Raphael and the Material Turn: the Role of Technical Analysis since 1983
Tiffany Lynn Hunt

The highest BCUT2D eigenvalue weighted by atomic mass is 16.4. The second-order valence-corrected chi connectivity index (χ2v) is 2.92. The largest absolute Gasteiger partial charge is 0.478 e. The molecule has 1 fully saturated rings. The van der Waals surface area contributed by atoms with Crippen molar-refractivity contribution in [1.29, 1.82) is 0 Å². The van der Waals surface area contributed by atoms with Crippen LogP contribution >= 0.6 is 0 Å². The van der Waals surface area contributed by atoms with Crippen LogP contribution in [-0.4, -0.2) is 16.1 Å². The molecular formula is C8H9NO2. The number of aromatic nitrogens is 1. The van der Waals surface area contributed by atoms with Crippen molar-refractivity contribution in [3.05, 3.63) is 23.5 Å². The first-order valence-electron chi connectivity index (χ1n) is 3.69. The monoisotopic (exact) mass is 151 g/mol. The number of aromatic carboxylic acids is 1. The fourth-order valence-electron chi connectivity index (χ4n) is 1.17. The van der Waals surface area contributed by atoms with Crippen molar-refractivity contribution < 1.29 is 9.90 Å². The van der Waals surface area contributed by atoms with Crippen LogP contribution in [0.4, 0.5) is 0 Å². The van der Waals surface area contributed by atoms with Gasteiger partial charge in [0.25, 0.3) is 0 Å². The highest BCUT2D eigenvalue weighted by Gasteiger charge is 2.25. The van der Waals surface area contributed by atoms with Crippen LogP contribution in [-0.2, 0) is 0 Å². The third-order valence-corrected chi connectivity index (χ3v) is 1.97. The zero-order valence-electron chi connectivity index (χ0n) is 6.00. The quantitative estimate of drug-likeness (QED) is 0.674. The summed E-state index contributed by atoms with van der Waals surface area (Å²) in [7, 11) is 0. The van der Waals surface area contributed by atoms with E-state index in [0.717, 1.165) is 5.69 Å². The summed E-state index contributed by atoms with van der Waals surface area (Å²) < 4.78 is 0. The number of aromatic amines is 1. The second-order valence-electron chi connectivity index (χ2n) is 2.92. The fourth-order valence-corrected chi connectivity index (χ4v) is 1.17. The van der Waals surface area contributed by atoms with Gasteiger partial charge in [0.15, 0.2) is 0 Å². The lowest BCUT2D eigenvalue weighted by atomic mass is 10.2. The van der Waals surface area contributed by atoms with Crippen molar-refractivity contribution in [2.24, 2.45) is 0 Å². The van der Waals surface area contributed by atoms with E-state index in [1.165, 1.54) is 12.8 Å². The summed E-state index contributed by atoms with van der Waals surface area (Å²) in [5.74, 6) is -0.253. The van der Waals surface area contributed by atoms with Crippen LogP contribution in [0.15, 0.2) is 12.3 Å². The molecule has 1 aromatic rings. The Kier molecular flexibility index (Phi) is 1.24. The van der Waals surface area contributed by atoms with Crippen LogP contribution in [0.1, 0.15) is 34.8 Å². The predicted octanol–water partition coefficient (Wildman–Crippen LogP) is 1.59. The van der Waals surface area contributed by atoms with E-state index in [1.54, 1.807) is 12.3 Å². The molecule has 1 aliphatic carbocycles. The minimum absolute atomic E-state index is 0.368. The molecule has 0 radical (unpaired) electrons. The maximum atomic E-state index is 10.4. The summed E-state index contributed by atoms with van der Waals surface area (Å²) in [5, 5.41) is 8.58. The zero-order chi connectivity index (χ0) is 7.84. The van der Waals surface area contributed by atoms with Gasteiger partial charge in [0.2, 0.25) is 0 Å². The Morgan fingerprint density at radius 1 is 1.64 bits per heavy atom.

In his 2013 book, Art History after Modernism, Hans Belting argued that scientific analysis threatened “the end of art history” by reducing art to mere technical data. Taking Belting’s critique as a point of departure, this paper examines the role of technical analysis, particularly of Raphael’s oeuvre, in shaping the overall material turn. If Cecil Gould’s x-ray analysis of the Portrait of Julius II highlighted the value of science in 1970, and the Princeton Raphael Symposium established its methodological significance, this paper explores what has happened since, arguing that a newly vested interest in “materiality” has been shaped by the discipline’s incorporation of a post-technical turn. This historiography analyzes the effect of the contributions by Roy and Spring (Raphael’s Painting Technique, 2007), Santopadre (Galatea, 2012), Rodriguez Simón (Madonna di Foligno, 2015), and others in shaping the trajectories of Raphael analyses, and informing a material-focused discourse that supports traditional methodologies.